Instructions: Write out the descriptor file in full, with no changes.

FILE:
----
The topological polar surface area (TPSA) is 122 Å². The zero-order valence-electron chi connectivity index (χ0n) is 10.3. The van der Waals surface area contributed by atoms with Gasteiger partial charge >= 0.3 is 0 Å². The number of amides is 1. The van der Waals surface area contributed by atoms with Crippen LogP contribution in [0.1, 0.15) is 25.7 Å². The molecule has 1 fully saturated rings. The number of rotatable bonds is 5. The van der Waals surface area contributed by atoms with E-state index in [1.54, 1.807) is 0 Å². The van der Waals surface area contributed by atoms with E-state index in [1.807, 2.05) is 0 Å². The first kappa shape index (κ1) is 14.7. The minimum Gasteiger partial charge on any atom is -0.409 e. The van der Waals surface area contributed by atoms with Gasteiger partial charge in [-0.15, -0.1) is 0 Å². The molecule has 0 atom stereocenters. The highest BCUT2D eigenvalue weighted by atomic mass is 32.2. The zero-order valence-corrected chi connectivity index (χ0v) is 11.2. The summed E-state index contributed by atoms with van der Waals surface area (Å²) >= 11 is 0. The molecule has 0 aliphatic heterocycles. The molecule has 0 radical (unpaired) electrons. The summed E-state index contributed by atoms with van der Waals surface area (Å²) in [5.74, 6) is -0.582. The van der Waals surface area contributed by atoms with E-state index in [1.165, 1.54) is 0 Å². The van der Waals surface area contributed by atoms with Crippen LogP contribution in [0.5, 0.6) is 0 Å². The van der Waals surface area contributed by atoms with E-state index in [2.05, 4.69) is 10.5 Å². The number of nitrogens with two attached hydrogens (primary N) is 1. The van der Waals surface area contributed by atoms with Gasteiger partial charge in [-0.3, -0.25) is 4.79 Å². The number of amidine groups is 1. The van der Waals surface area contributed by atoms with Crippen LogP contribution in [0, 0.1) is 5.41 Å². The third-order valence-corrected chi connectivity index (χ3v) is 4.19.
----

The topological polar surface area (TPSA) is 122 Å². The zero-order valence-electron chi connectivity index (χ0n) is 10.3. The van der Waals surface area contributed by atoms with Gasteiger partial charge >= 0.3 is 0 Å². The number of amides is 1. The van der Waals surface area contributed by atoms with Crippen LogP contribution in [0.1, 0.15) is 25.7 Å². The molecule has 1 fully saturated rings. The number of rotatable bonds is 5. The van der Waals surface area contributed by atoms with E-state index in [1.54, 1.807) is 0 Å². The van der Waals surface area contributed by atoms with E-state index in [1.807, 2.05) is 0 Å². The first kappa shape index (κ1) is 14.7. The minimum Gasteiger partial charge on any atom is -0.409 e. The van der Waals surface area contributed by atoms with Gasteiger partial charge in [-0.15, -0.1) is 0 Å². The molecule has 0 atom stereocenters. The highest BCUT2D eigenvalue weighted by atomic mass is 32.2. The zero-order valence-corrected chi connectivity index (χ0v) is 11.2. The summed E-state index contributed by atoms with van der Waals surface area (Å²) >= 11 is 0. The molecule has 0 aliphatic heterocycles. The molecule has 0 radical (unpaired) electrons. The summed E-state index contributed by atoms with van der Waals surface area (Å²) in [5.74, 6) is -0.582. The van der Waals surface area contributed by atoms with E-state index in [1.165, 1.54) is 0 Å². The van der Waals surface area contributed by atoms with Crippen LogP contribution in [0.5, 0.6) is 0 Å². The van der Waals surface area contributed by atoms with E-state index in [2.05, 4.69) is 10.5 Å². The number of nitrogens with two attached hydrogens (primary N) is 1. The van der Waals surface area contributed by atoms with Gasteiger partial charge in [-0.3, -0.25) is 4.79 Å². The number of amidine groups is 1. The van der Waals surface area contributed by atoms with Crippen LogP contribution in [0, 0.1) is 5.41 Å². The third-order valence-corrected chi connectivity index (χ3v) is 4.19.